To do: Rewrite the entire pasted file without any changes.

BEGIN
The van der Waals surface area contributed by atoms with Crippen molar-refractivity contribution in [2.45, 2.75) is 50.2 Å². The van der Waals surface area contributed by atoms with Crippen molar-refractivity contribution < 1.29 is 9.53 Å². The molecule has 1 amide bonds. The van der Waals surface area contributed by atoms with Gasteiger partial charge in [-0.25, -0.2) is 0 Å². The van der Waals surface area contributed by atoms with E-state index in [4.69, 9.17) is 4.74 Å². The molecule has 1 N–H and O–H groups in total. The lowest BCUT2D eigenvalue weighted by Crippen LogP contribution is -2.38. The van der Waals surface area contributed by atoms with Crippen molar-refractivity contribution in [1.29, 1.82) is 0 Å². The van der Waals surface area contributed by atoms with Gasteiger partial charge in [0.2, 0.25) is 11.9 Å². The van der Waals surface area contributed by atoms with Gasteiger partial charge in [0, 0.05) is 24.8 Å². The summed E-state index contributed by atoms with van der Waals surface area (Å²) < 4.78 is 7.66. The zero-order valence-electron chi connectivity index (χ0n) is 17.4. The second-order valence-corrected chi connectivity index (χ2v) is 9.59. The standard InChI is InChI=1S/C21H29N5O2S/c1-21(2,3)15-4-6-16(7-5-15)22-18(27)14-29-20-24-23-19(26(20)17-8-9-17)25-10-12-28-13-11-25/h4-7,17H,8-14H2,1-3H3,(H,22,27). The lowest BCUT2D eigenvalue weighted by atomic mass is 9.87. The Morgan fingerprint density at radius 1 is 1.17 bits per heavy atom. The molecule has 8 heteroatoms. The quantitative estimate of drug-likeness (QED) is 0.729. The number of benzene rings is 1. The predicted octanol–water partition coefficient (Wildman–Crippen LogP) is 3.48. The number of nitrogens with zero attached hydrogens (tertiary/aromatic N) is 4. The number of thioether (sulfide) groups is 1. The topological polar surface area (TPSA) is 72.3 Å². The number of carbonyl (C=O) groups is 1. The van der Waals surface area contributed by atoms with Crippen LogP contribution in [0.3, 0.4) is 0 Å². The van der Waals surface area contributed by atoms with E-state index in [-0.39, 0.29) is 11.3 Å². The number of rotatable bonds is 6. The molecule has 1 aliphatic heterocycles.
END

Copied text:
The van der Waals surface area contributed by atoms with Crippen molar-refractivity contribution in [2.45, 2.75) is 50.2 Å². The van der Waals surface area contributed by atoms with Crippen molar-refractivity contribution < 1.29 is 9.53 Å². The molecule has 1 amide bonds. The van der Waals surface area contributed by atoms with Gasteiger partial charge in [-0.25, -0.2) is 0 Å². The van der Waals surface area contributed by atoms with E-state index in [4.69, 9.17) is 4.74 Å². The molecule has 1 N–H and O–H groups in total. The lowest BCUT2D eigenvalue weighted by Crippen LogP contribution is -2.38. The van der Waals surface area contributed by atoms with Crippen molar-refractivity contribution in [1.29, 1.82) is 0 Å². The van der Waals surface area contributed by atoms with Gasteiger partial charge in [0.2, 0.25) is 11.9 Å². The van der Waals surface area contributed by atoms with Gasteiger partial charge in [0, 0.05) is 24.8 Å². The summed E-state index contributed by atoms with van der Waals surface area (Å²) < 4.78 is 7.66. The zero-order valence-electron chi connectivity index (χ0n) is 17.4. The second-order valence-corrected chi connectivity index (χ2v) is 9.59. The standard InChI is InChI=1S/C21H29N5O2S/c1-21(2,3)15-4-6-16(7-5-15)22-18(27)14-29-20-24-23-19(26(20)17-8-9-17)25-10-12-28-13-11-25/h4-7,17H,8-14H2,1-3H3,(H,22,27). The lowest BCUT2D eigenvalue weighted by atomic mass is 9.87. The Morgan fingerprint density at radius 1 is 1.17 bits per heavy atom. The molecule has 8 heteroatoms. The quantitative estimate of drug-likeness (QED) is 0.729. The number of benzene rings is 1. The predicted octanol–water partition coefficient (Wildman–Crippen LogP) is 3.48. The number of nitrogens with zero attached hydrogens (tertiary/aromatic N) is 4. The number of thioether (sulfide) groups is 1. The topological polar surface area (TPSA) is 72.3 Å². The number of carbonyl (C=O) groups is 1. The van der Waals surface area contributed by atoms with Crippen LogP contribution in [0.3, 0.4) is 0 Å². The van der Waals surface area contributed by atoms with E-state index in [-0.39, 0.29) is 11.3 Å². The number of rotatable bonds is 6. The molecule has 1 aliphatic heterocycles.